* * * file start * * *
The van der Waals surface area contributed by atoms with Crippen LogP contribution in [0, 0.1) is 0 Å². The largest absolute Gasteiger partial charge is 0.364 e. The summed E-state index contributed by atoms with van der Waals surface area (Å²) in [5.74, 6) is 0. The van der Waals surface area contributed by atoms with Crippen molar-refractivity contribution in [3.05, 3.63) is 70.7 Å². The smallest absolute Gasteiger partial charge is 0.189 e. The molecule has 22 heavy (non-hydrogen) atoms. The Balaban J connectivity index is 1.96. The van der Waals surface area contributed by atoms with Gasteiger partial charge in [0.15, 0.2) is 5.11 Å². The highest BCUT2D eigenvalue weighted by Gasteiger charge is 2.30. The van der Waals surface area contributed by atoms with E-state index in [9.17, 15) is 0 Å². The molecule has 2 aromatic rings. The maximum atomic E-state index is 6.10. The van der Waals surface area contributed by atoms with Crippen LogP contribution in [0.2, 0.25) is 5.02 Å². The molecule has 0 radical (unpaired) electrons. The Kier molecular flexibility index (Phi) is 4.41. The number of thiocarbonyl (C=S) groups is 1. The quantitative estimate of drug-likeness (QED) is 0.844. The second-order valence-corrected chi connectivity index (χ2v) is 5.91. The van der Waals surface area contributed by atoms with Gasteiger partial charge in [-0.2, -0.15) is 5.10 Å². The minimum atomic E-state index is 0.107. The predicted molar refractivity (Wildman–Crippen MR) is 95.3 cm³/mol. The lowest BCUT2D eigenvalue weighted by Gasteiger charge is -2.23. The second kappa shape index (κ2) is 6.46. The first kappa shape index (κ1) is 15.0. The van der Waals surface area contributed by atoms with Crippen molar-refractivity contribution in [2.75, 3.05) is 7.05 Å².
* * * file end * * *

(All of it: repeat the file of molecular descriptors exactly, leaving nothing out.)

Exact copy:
The van der Waals surface area contributed by atoms with Crippen LogP contribution in [0, 0.1) is 0 Å². The largest absolute Gasteiger partial charge is 0.364 e. The summed E-state index contributed by atoms with van der Waals surface area (Å²) in [5.74, 6) is 0. The van der Waals surface area contributed by atoms with Crippen molar-refractivity contribution in [3.05, 3.63) is 70.7 Å². The smallest absolute Gasteiger partial charge is 0.189 e. The molecule has 22 heavy (non-hydrogen) atoms. The Balaban J connectivity index is 1.96. The van der Waals surface area contributed by atoms with Gasteiger partial charge in [0.15, 0.2) is 5.11 Å². The highest BCUT2D eigenvalue weighted by Gasteiger charge is 2.30. The van der Waals surface area contributed by atoms with E-state index in [9.17, 15) is 0 Å². The molecule has 2 aromatic rings. The maximum atomic E-state index is 6.10. The van der Waals surface area contributed by atoms with Crippen LogP contribution in [0.2, 0.25) is 5.02 Å². The molecule has 0 radical (unpaired) electrons. The Kier molecular flexibility index (Phi) is 4.41. The number of thiocarbonyl (C=S) groups is 1. The quantitative estimate of drug-likeness (QED) is 0.844. The second-order valence-corrected chi connectivity index (χ2v) is 5.91. The van der Waals surface area contributed by atoms with Gasteiger partial charge in [-0.2, -0.15) is 5.10 Å². The minimum atomic E-state index is 0.107. The predicted molar refractivity (Wildman–Crippen MR) is 95.3 cm³/mol. The lowest BCUT2D eigenvalue weighted by Gasteiger charge is -2.23. The second kappa shape index (κ2) is 6.46. The first kappa shape index (κ1) is 15.0. The van der Waals surface area contributed by atoms with Crippen molar-refractivity contribution in [2.75, 3.05) is 7.05 Å².